Rule 1 - Rocker Shape
Is it class legal to alter the rocker shape a little bit to make it better?
No - Intentionally modifying the rocker shape is prohibited. Please read the top of the class rules page where it has always said, we all use the same shaped hulls and modify the other parts.
Is the "defined hull shape" shown on the top of the rules page the shape that you cut?
Or is it the final size of the boat?
The defined hull shape (DHS) is the perfect shape of a finished PDRacer, however most of us use that as the cut plan for our side panels and then add plywood to it. The tolerances are setup loose enough so that you can use it as a cut plan.
Is the boat measured before or after the bottom is attached?
Measuring to see if the hull is class legal is performed on a finished boat.
Are the end points (where the bottom meet the transoms) movable within the tolerance?
First you must understand that the line between the end points creates the base line which all other tolerances are measured from. This is the only thing we can use as a base line, we can't use the edge of the plywood we cut the panel from, because that edge is now gone, and the top sheer lines of all our boats are different. So rather than questioning if the line is within the rocker tolerance, you need to understand that the string line defines the rocker tolerance area. And that tolerance area is shaped like the mouth of a "smiley face".
If I just made a 10" high hull, could I extend the corner of the bow chine forward ?
No - The lower 10" of the hull must conform to the same shape as a boat built with the exact same 18" high defined shape, which includes the bow angle. See the essay on how to cut the bow angle.
Is there a flat spot in the rocker, between station 3 and 4 ?
Rule 1F says the rocker must be a curve, so why is it flat between station 3 and 4 ?
When you attach the plywood to the bottom, it takes whatever you have and smooths it out to a curve so realistically, it would be very difficult to create a true "flat spot". Also understand when determining if the hull is class legal or not, it is only measured at the 7 station marks. So as long as you make sure to cut accurately in those 7 locations, your hull curve will turn out just fine.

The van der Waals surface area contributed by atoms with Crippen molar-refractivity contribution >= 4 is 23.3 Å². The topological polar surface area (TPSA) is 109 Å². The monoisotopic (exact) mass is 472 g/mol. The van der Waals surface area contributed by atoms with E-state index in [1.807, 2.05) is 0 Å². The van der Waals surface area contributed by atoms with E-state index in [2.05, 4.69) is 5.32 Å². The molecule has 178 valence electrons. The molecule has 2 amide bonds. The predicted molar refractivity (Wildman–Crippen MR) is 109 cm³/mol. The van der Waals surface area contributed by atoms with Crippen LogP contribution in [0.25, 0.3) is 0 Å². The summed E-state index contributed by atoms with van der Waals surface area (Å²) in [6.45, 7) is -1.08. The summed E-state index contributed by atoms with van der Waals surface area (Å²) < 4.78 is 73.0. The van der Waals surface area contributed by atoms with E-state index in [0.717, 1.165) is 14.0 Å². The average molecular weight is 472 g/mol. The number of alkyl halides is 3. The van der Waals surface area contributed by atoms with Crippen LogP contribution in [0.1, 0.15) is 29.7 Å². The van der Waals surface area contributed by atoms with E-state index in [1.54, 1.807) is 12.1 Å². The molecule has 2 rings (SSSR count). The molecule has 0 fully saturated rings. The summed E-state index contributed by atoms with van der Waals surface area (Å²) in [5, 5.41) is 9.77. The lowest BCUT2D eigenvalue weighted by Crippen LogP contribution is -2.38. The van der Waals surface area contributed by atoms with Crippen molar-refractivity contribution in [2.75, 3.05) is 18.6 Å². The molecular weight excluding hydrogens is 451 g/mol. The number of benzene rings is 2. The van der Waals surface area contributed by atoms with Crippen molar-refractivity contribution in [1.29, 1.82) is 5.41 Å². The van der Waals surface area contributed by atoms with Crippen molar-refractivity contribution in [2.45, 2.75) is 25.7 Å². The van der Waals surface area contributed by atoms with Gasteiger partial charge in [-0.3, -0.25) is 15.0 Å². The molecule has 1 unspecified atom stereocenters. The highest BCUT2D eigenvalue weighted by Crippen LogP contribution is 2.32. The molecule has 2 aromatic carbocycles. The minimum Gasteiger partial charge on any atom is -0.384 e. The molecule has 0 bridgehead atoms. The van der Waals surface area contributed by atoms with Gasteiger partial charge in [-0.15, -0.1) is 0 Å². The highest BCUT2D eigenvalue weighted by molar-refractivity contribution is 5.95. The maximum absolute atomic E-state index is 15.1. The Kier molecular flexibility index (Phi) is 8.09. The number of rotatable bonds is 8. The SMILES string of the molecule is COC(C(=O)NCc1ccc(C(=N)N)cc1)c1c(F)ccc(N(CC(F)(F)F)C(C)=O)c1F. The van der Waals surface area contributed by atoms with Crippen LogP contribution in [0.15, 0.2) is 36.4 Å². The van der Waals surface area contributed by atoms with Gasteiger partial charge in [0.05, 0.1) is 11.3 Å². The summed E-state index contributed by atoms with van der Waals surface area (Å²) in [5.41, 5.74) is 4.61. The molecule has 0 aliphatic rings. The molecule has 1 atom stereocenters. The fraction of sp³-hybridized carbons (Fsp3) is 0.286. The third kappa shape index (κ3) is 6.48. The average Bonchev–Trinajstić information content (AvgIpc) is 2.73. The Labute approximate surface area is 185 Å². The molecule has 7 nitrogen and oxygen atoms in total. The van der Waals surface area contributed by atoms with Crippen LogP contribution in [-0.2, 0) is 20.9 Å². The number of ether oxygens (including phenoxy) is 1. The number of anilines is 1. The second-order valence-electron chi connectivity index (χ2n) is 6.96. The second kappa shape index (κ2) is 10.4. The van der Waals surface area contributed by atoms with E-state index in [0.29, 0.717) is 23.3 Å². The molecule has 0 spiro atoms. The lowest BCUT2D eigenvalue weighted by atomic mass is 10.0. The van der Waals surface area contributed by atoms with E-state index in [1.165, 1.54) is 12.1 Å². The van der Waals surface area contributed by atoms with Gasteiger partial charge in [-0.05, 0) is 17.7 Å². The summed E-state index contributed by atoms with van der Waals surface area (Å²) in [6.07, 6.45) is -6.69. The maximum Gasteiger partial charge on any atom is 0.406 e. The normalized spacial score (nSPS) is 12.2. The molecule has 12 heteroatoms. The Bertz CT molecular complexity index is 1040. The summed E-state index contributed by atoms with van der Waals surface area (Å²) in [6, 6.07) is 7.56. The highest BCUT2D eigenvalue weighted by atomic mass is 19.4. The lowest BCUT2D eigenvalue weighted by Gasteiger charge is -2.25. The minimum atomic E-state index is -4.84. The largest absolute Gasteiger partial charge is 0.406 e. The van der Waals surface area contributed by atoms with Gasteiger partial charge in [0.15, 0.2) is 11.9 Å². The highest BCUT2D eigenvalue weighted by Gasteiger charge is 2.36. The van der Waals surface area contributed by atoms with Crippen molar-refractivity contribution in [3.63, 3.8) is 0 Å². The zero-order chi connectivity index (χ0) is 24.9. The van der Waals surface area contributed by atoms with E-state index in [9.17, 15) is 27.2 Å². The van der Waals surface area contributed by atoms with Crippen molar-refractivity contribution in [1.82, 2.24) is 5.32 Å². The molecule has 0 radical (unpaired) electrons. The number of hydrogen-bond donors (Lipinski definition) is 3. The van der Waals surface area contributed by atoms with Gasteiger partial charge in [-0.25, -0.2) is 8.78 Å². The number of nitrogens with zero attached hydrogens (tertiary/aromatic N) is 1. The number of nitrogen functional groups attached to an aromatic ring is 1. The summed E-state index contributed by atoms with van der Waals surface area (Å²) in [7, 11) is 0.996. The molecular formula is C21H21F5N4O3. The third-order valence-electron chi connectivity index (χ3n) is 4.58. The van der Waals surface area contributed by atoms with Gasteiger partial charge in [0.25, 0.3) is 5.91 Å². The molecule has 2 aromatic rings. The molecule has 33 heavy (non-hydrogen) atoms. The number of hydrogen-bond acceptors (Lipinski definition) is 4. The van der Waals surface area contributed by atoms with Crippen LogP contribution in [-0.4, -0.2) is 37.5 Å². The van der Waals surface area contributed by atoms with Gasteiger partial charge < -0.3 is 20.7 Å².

The point of rule 1F is to eliminate weird shapes between the station marks. Weird shapes like steps, bumps or some other unforeseen shape.
Another thing you might want to know, is that our curve is not a natural bend from bow to stern, it is a hybrid made by combining 2 batten bends. You can read more about it on the page: Designing The Puddle Duck Racer
Is it class legal to sail a hull Upside Down?
No - if you turned it upside down, the top would then be the bottom and required to match the other boats. Same restriction would prohibit a boat from being sailed on it's side.
Rule 2 - Flat, Parallel Sides and Transoms
Explain the rounding more - is that the radius of the router bit?
The 1" chine removal allowance is really more like a fillet. The drawing to the right shows what can be removed. This rule is intended to allow for fiberglass hulls to be molded, they need rounded corners rather than sharp ones.
Is it OK to mount a rub rail on the sides below the 10" line?
Yes, as long as it does not violate the fin width tolerance. It would the same as attaching a fin to the side of the boat as allowed in rule 6, think of it as a leeboard permanently attached in the up position. This also allows you to use external chine logs as long as the logs do not violate the fin width tolerance and the flat surface of the sides are still within the hull width tolerance.
Is it OK to flare out the hull hull above 10" ?
No - The rule says flat sides, flat transoms. So as the sides and transoms continue up, they must continue to be flat. If you flared the sides out, that area which flares out would provide external flotation. During a race, if a boat is knocked over and it had flared sides, that external flotation would make it easier to right and thus be an unfair advantage.
There is a special exemption specified for above the 10" line that is intended to allow external gunnels, small hiking wings and leeboard support structures.
Can I extend decks or cabin forward (or aft) of the hull?
No - Doing so would create external flotation similar to flaring out the hull. However many duckers have cabins or other extensions that do extend beyond the hull for non-racing purposes. It would be simple enough to make the cabin or other extensions removable for racing, or just race like it is with the delayed start.